Vitality (noun): the state of being strong and active; energy.
For many of us, life with a new baby can leave us feeling tired or even exhausted. The combination of little or irregular sleep, constant lifting and carrying and fluctuating hormones (to name just a few) can make serious demands on our energy!
The practices in this section are designed to make the most of what little energy you have and are all focussed on working with the shoulders and opening the centre of the chest. In contrast to the forward leaning postures of holding and feeding babies or pushing their prams (think “buggy hunch”) these practices all bring us into positions which OPEN the front of the body and can result in greater feelings of vitality.
Simple Supported Back Bend
This is a resting pose that you can do with your baby lying next to you. Start lying on the floor in a semi-supine position (knees bent, feet on the floor). For this practice do not place anything under your head. Instead, take a firm pillow, yoga block or book (a chunky kids board book is great) and place it under your sacrum so that your pelvis is elevated slightly higher than your head. Allow your arms to rest out to the side or on the floor above your head. The whole of your upper arms should be in contact with the floor (including yoru elbows) so you feel your shoulder blades wide on your back and heavy on the earth. Focus on the centre of your chest and breathe!
Baby Salutes / Sun Salutation / “Mister Sun”
These practices are great for entertaining a playful baby. Kneeling in front of your baby, see if you can catch their eye and begin to move your arms in coordination with the rhytm of your breath. As you inhale raise both arms up above your head. As you exhale, bring your arms back down (with wiggly fingers) and give your baby a tickle. You can add a little clap above your head at the top of the inhale and make silly noises as you exhale to keep your baby’s attention. It is also pleasnt to hum gently as you bring the arms down. This practice mobilises the shoulder joints and gradually allows us to open into a gentle backbed at the top of each inhale. If possible, keep your knees close together and do not clench your buttocks.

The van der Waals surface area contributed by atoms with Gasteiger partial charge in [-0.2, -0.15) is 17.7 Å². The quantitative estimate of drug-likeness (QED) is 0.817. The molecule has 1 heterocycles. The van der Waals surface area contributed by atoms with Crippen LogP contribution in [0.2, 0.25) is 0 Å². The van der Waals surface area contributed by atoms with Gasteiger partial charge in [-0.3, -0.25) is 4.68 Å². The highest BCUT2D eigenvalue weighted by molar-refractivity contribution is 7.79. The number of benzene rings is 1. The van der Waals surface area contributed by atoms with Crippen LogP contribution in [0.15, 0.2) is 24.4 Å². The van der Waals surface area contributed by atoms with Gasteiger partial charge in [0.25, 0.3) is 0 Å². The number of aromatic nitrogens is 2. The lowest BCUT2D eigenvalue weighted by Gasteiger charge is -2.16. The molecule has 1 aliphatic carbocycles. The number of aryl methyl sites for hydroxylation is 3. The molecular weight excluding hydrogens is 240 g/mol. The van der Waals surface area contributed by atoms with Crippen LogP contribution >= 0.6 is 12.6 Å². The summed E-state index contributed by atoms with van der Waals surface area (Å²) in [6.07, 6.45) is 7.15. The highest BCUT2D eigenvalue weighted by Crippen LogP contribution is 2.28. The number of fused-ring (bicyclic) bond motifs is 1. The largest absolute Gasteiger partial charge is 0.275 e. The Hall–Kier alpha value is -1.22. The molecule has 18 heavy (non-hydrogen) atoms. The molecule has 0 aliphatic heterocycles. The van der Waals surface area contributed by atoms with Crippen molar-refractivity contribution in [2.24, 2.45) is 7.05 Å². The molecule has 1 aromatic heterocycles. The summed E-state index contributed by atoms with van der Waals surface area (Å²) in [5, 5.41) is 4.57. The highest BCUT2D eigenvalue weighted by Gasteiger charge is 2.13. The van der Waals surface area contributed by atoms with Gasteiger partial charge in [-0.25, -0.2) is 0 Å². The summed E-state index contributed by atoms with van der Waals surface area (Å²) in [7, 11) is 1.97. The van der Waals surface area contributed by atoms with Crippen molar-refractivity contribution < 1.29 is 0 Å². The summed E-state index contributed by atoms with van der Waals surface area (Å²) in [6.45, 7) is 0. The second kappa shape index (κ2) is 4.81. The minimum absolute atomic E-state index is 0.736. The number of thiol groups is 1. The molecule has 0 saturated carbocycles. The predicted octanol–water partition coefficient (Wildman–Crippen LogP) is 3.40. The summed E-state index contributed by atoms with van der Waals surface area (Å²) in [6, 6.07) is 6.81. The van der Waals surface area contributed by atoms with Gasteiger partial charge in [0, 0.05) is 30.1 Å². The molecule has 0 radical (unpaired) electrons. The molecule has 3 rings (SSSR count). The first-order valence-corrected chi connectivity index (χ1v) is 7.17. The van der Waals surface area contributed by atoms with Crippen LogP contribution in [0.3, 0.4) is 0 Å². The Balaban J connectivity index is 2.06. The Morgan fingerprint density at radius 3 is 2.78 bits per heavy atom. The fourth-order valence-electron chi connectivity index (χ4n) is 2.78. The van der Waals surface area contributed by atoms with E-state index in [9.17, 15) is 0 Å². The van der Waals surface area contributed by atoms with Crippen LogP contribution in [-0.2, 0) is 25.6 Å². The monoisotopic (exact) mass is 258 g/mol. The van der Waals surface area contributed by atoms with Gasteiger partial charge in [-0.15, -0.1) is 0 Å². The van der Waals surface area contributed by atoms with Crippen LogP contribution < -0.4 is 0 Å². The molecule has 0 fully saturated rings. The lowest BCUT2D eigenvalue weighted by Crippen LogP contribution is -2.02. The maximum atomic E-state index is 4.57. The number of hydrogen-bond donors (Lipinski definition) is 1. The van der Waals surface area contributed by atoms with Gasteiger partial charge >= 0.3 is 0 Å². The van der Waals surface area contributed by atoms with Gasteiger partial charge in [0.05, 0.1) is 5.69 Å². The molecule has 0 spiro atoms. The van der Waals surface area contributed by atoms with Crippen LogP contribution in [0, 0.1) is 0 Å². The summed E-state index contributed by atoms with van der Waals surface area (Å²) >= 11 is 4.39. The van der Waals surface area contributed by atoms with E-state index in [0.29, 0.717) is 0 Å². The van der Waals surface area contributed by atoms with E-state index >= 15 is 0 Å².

Here is a popular song from my postnatal yoga class that works well with baby salutes. We add a peekaboo surprise and some bends side to side as well.
“Mister Sun, Sun, Golden Mister Sun
Shine your light on me!
Mister Sun, Sun, Golden Mister SunHiding behind a tree (boo!) – cover your face with your hands and peek out for the ‘boo’.
This little baby wants to ask of you,
to please come out so he/she can play with you. – reach your arms above your head and bend side to side.
Mister Sun, Sun, Golden Mister Sun
Shine your light on me!
Tummy Time / Mini-Cobra
We can learn so much about opening the chest from watching our babies on their tummies. Initially they may need a rolled blanket or towel or a small pillow to rest their arms on and then – wow- they find that upper back strength and there they are in the most amazing cobra pose!
Tummy time is fantastic for grown ups too – watch how your baby keeps the whole of their belly on the floor when they start to lift up from their front. Can your replicate that action yourself? Lie on your front and completely let go of your belly into the earth (this in itself may feel amazing). Now begin to lift your head, gently supporting with your arms. Keep your lowest ribs on the floor so the abdomen stays soft and can stretch and lengthen. Feel the centre of your chest wide and open. Smile. Enjoy!
Scooping Cat / Striking Cobra
From an all-fours base, come into a nicely rounded cat pose (see part 2 – stability). Keeping the rounded shape of the cat pose, begin to drop your hips towards your heels. As you start to feel your back flatten out, bend your elbows, drop your chest close to floor and scoop (or swoop!) forward. If your baby is with you you can give them a little kiss as you swoop. If you are practising on your own you can skim your chest very close to the floor and make this the more energetic practice of “the striking cobra”.